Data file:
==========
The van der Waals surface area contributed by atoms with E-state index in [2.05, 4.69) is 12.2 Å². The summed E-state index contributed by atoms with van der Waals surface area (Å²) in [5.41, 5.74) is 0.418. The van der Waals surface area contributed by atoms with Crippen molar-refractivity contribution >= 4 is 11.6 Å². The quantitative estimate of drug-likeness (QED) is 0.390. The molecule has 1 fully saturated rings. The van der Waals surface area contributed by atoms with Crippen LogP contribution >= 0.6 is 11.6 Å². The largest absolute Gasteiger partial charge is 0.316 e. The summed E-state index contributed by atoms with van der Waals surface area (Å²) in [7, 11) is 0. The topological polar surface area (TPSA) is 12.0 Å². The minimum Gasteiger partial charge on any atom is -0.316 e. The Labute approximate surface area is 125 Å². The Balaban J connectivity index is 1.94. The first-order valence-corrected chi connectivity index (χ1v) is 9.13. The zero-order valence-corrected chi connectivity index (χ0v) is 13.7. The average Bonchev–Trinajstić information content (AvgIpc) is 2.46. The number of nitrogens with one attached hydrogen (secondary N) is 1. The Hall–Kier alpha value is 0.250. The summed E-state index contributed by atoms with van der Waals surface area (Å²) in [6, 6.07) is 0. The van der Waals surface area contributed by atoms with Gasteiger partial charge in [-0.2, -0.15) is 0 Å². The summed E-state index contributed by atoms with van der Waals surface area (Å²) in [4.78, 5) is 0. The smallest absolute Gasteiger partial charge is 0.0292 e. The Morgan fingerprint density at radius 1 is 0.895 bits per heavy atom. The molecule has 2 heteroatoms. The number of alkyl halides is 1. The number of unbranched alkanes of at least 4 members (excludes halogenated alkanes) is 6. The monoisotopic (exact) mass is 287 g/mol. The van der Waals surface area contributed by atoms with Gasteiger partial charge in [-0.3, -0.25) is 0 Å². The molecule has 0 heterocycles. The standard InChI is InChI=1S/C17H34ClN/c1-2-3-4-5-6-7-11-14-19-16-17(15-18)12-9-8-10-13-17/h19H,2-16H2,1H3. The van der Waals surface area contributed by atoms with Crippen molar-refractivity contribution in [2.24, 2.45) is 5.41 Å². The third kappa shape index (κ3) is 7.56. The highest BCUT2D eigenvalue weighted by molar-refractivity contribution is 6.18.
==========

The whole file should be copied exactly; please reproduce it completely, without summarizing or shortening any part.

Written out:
The van der Waals surface area contributed by atoms with E-state index in [2.05, 4.69) is 12.2 Å². The summed E-state index contributed by atoms with van der Waals surface area (Å²) in [5.41, 5.74) is 0.418. The van der Waals surface area contributed by atoms with Crippen molar-refractivity contribution >= 4 is 11.6 Å². The quantitative estimate of drug-likeness (QED) is 0.390. The molecule has 1 fully saturated rings. The van der Waals surface area contributed by atoms with Crippen LogP contribution >= 0.6 is 11.6 Å². The largest absolute Gasteiger partial charge is 0.316 e. The summed E-state index contributed by atoms with van der Waals surface area (Å²) in [7, 11) is 0. The topological polar surface area (TPSA) is 12.0 Å². The minimum Gasteiger partial charge on any atom is -0.316 e. The Labute approximate surface area is 125 Å². The Balaban J connectivity index is 1.94. The first-order valence-corrected chi connectivity index (χ1v) is 9.13. The zero-order valence-corrected chi connectivity index (χ0v) is 13.7. The average Bonchev–Trinajstić information content (AvgIpc) is 2.46. The number of nitrogens with one attached hydrogen (secondary N) is 1. The Hall–Kier alpha value is 0.250. The summed E-state index contributed by atoms with van der Waals surface area (Å²) in [6, 6.07) is 0. The van der Waals surface area contributed by atoms with Gasteiger partial charge in [-0.2, -0.15) is 0 Å². The summed E-state index contributed by atoms with van der Waals surface area (Å²) in [4.78, 5) is 0. The smallest absolute Gasteiger partial charge is 0.0292 e. The Morgan fingerprint density at radius 1 is 0.895 bits per heavy atom. The molecule has 2 heteroatoms. The number of alkyl halides is 1. The number of unbranched alkanes of at least 4 members (excludes halogenated alkanes) is 6. The monoisotopic (exact) mass is 287 g/mol. The van der Waals surface area contributed by atoms with Gasteiger partial charge in [-0.3, -0.25) is 0 Å². The molecule has 0 heterocycles. The standard InChI is InChI=1S/C17H34ClN/c1-2-3-4-5-6-7-11-14-19-16-17(15-18)12-9-8-10-13-17/h19H,2-16H2,1H3. The van der Waals surface area contributed by atoms with Crippen molar-refractivity contribution in [2.24, 2.45) is 5.41 Å². The third kappa shape index (κ3) is 7.56. The highest BCUT2D eigenvalue weighted by molar-refractivity contribution is 6.18.